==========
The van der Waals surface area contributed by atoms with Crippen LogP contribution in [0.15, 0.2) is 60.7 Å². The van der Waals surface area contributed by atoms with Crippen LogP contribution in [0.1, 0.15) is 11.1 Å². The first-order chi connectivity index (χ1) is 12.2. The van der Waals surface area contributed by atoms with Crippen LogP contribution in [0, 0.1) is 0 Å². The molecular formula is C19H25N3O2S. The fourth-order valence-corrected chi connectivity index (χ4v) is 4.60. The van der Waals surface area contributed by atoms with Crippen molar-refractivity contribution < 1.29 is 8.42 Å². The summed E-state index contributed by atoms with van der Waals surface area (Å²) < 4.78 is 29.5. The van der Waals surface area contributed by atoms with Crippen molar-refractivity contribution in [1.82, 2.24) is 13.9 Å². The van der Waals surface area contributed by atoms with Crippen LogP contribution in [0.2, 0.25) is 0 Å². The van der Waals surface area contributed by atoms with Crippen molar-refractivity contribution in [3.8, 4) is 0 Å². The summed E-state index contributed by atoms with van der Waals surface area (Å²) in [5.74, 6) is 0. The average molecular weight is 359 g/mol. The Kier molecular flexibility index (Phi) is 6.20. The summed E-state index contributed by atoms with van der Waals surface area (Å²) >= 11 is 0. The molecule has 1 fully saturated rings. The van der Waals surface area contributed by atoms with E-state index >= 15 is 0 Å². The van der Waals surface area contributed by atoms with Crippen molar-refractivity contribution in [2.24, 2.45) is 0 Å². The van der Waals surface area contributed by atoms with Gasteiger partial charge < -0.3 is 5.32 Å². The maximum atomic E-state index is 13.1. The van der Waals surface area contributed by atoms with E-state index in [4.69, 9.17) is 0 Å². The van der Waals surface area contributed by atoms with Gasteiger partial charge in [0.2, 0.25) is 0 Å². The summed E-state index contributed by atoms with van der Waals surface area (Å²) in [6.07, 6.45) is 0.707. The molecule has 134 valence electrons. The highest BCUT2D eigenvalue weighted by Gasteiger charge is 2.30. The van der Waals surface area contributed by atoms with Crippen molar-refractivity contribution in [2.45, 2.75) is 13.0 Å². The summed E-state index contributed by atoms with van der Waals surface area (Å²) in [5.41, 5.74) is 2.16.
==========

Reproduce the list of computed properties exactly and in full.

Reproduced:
The van der Waals surface area contributed by atoms with Crippen LogP contribution in [0.15, 0.2) is 60.7 Å². The van der Waals surface area contributed by atoms with Crippen LogP contribution in [0.1, 0.15) is 11.1 Å². The first-order chi connectivity index (χ1) is 12.2. The van der Waals surface area contributed by atoms with Crippen LogP contribution in [0, 0.1) is 0 Å². The molecular formula is C19H25N3O2S. The fourth-order valence-corrected chi connectivity index (χ4v) is 4.60. The van der Waals surface area contributed by atoms with Crippen molar-refractivity contribution < 1.29 is 8.42 Å². The summed E-state index contributed by atoms with van der Waals surface area (Å²) < 4.78 is 29.5. The van der Waals surface area contributed by atoms with Crippen molar-refractivity contribution in [1.82, 2.24) is 13.9 Å². The van der Waals surface area contributed by atoms with Crippen LogP contribution in [0.2, 0.25) is 0 Å². The van der Waals surface area contributed by atoms with Crippen molar-refractivity contribution in [3.8, 4) is 0 Å². The summed E-state index contributed by atoms with van der Waals surface area (Å²) in [5.74, 6) is 0. The average molecular weight is 359 g/mol. The Kier molecular flexibility index (Phi) is 6.20. The summed E-state index contributed by atoms with van der Waals surface area (Å²) >= 11 is 0. The molecule has 1 fully saturated rings. The van der Waals surface area contributed by atoms with E-state index >= 15 is 0 Å². The van der Waals surface area contributed by atoms with Crippen molar-refractivity contribution in [2.24, 2.45) is 0 Å². The van der Waals surface area contributed by atoms with Gasteiger partial charge < -0.3 is 5.32 Å². The maximum atomic E-state index is 13.1. The van der Waals surface area contributed by atoms with E-state index in [4.69, 9.17) is 0 Å². The van der Waals surface area contributed by atoms with Gasteiger partial charge in [0.2, 0.25) is 0 Å². The summed E-state index contributed by atoms with van der Waals surface area (Å²) in [6.07, 6.45) is 0.707. The molecule has 134 valence electrons. The highest BCUT2D eigenvalue weighted by Gasteiger charge is 2.30. The van der Waals surface area contributed by atoms with Crippen molar-refractivity contribution in [2.45, 2.75) is 13.0 Å². The summed E-state index contributed by atoms with van der Waals surface area (Å²) in [5.41, 5.74) is 2.16.